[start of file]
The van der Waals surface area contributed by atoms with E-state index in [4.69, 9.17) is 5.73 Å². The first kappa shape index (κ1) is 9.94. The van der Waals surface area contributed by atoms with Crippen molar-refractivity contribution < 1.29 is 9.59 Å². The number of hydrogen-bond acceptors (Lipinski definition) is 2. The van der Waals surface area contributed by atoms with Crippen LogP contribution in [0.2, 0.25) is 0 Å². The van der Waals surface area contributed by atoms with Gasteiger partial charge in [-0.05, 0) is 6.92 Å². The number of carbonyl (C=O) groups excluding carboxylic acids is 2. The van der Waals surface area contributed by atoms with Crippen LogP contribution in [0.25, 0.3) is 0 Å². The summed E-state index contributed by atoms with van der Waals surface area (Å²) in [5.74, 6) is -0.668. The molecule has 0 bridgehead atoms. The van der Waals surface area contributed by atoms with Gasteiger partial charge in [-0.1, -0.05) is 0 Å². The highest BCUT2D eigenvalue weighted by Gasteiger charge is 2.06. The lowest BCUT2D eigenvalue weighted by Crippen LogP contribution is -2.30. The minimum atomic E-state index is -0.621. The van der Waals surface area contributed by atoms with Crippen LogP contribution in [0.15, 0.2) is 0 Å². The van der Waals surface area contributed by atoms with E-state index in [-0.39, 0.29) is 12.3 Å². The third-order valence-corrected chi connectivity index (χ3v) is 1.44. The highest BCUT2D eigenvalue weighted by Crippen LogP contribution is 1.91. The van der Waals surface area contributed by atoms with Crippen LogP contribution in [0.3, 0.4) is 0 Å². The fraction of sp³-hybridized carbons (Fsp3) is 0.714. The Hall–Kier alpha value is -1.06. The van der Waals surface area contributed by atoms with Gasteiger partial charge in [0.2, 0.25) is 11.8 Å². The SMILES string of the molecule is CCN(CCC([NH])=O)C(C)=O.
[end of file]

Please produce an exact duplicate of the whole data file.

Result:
The van der Waals surface area contributed by atoms with E-state index in [4.69, 9.17) is 5.73 Å². The first kappa shape index (κ1) is 9.94. The van der Waals surface area contributed by atoms with Crippen molar-refractivity contribution < 1.29 is 9.59 Å². The number of hydrogen-bond acceptors (Lipinski definition) is 2. The van der Waals surface area contributed by atoms with Crippen LogP contribution in [0.2, 0.25) is 0 Å². The van der Waals surface area contributed by atoms with Gasteiger partial charge in [-0.05, 0) is 6.92 Å². The number of carbonyl (C=O) groups excluding carboxylic acids is 2. The van der Waals surface area contributed by atoms with Crippen LogP contribution in [0.25, 0.3) is 0 Å². The summed E-state index contributed by atoms with van der Waals surface area (Å²) in [5.74, 6) is -0.668. The molecule has 0 bridgehead atoms. The van der Waals surface area contributed by atoms with Gasteiger partial charge in [-0.1, -0.05) is 0 Å². The highest BCUT2D eigenvalue weighted by Gasteiger charge is 2.06. The lowest BCUT2D eigenvalue weighted by Crippen LogP contribution is -2.30. The minimum atomic E-state index is -0.621. The van der Waals surface area contributed by atoms with Crippen LogP contribution in [0.15, 0.2) is 0 Å². The van der Waals surface area contributed by atoms with E-state index in [-0.39, 0.29) is 12.3 Å². The third-order valence-corrected chi connectivity index (χ3v) is 1.44. The highest BCUT2D eigenvalue weighted by Crippen LogP contribution is 1.91. The van der Waals surface area contributed by atoms with Crippen LogP contribution in [0.3, 0.4) is 0 Å². The fraction of sp³-hybridized carbons (Fsp3) is 0.714. The Hall–Kier alpha value is -1.06. The van der Waals surface area contributed by atoms with Gasteiger partial charge in [0.2, 0.25) is 11.8 Å². The SMILES string of the molecule is CCN(CCC([NH])=O)C(C)=O.